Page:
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Tito Rendas explains how to protect trade secrets


Trade Secrets: An Alternative Way to Protect Companies’ Intangible Assets | Tito Rendas, CCA's Head of Intellectual Property

There are several companies whose success depends on keeping information of high commercial value under lock and key. Perhaps the most famous and successful trade secret in history is the Coca-Cola formula - a secret that earns the American multinational large sums in consumer sales. As a tool for managing and promoting business competitiveness, trade secrets have also been very useful for companies in the technology sector. The paradigmatic example is that of Google, which keeps confidential part of how PageRank works - the algorithm used to determine the position of websites in the lists of results produced by its search engine.

Trade secrets, like any other secret, are information. And this is information that, to be protected by law, does not need to be part of any specific category. It does not have to be a “technical invention”, as required by patent law, nor a “literary or artistic work”, as required by copyright. Trade secret protection can therefore encompass intangible assets as diverse as lists of suppliers and clients, production methods, market research, business strategies, or product launch dates.

There are obvious advantages to protecting technological innovations with trade secrets. From the outset, the protection of secrets, unlike that conferred by patents, is not subject to any time limit. As long as the information remains confidential, legal protection can last indefinitely. And, from the point of view of companies such as start-ups, there is another not insignificant advantage: that secrecy allows instant and practically free access to protection, which does not depend on registration requests and the payment of the respective official fees.

It would not be surprising if the use of secrecy as a means of protecting technological innovations were to increase, on the one hand, due to the increased media attention given to disputes involving companies such as Uber, Huawei, or Apple, and, on the other hand, recent legislative changes in this area. Among these changes is the transposition into the Portuguese legal system of the EU Directive on Trade Secrets. One of the fundamental concerns of the Directive - and of the 2018 Industrial Property Code which transposed it - was the strengthening of the protection of trade secrets, with the consecration of a vast catalogue of preventive and reaction measures against their violation, in particular of precaution, injunction and compensation measures.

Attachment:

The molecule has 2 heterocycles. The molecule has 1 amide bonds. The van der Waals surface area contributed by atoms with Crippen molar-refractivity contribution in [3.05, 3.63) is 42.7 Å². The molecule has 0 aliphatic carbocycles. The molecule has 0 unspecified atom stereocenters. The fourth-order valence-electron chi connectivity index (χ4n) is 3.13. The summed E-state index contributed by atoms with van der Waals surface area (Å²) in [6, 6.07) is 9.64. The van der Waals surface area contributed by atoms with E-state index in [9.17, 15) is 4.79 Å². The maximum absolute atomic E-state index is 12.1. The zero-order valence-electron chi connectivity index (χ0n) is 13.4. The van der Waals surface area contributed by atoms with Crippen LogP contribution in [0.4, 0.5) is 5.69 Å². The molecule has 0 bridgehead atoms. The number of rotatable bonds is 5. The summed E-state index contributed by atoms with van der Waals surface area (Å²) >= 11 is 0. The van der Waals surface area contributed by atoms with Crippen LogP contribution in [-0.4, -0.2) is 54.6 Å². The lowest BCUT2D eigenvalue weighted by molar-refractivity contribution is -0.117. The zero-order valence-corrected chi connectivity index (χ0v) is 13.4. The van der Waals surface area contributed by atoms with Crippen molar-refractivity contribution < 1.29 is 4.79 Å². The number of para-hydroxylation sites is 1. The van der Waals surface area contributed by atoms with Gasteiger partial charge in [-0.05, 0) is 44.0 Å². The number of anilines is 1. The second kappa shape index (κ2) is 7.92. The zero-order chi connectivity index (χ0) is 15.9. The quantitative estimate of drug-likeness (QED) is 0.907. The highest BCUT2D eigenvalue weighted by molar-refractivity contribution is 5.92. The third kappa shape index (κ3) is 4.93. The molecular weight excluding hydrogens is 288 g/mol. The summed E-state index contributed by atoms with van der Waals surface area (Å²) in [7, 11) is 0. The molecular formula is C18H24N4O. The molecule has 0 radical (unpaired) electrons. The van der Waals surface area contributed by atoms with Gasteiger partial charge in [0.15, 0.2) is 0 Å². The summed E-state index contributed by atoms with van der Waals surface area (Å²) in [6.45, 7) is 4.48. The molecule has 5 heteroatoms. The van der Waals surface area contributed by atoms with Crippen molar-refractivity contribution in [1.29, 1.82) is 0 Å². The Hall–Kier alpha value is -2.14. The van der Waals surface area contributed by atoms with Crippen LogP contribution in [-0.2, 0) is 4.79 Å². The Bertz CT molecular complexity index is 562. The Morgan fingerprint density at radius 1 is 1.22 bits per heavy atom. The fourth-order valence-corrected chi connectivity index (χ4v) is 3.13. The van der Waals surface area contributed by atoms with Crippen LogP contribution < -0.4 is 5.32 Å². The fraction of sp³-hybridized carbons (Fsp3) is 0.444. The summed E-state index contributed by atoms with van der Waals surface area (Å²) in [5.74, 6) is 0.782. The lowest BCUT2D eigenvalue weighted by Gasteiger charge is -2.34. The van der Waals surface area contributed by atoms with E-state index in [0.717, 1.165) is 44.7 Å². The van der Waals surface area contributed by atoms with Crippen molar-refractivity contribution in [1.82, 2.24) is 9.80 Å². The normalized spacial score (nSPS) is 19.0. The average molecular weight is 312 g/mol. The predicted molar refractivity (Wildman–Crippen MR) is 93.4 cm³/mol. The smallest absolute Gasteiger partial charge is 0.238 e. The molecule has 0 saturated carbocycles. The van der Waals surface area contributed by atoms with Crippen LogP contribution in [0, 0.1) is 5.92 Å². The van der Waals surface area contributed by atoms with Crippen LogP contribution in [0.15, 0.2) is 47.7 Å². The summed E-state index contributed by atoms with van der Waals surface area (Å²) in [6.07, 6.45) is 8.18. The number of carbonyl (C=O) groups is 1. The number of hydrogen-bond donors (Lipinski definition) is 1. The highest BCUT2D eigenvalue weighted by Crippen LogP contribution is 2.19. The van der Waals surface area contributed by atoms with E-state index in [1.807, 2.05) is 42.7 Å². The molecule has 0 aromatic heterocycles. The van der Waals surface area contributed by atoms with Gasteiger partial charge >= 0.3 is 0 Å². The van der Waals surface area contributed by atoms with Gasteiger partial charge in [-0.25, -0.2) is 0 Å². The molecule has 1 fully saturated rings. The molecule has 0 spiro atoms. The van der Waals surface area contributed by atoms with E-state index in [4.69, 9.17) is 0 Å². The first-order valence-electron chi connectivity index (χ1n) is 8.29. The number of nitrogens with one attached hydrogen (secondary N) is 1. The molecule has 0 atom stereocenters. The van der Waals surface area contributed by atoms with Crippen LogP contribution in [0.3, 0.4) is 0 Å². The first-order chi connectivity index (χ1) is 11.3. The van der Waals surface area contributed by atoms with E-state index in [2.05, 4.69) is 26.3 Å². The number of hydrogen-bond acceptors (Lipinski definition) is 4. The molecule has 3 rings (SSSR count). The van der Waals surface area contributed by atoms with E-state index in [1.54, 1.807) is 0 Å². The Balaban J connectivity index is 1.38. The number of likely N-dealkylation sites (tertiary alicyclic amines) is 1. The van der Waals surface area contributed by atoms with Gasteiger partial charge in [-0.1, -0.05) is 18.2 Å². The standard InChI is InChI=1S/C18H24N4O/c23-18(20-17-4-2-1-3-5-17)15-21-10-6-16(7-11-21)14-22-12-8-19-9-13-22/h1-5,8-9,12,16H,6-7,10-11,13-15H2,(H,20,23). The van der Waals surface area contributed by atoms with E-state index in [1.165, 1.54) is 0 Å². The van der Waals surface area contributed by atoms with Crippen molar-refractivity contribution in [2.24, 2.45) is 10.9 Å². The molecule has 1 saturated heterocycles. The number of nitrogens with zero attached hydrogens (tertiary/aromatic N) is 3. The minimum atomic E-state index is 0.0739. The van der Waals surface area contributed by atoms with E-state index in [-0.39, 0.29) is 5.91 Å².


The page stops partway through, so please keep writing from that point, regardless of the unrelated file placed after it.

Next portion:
Companies interested in benefiting from these supervisory mechanisms must begin by collecting information likely to meet the three protection requirements provided for by law: (i) be secret, in the sense that it is not generally known by those in the circles who usually deal with the type of information in question or easily accessible to such persons; (ii) have commercial value resulting from secrecy; and (iii) have been subject to reasonable efforts to maintain secrecy.

In particular, companies should ensure that they have adopted adequate protective measures, such as entering into confidentiality agreements with employees and partners, installing video surveillance systems, putting in place keywords, segmenting access to business information, or organization of internal training actions on the subject. And they must also carry out periodic checks on these measures, ensuring that they remain up to date in the face of developments in case law and legislation.

Of course, the implementation of these protective measures does not mean that the secrecy is inviolable. Father António Vieira used to say that the only perfect secret is ignorance, "because the secret that is known can be told; what is ignored cannot be manifested". But what companies should not ignore is that secrecy is an effective and affordable alternative to protecting the results of their innovation efforts. A planned and informed use of this path of protection can make the difference between ascending, or not, to the corporate Olympia where Coca-Cola and Google sit.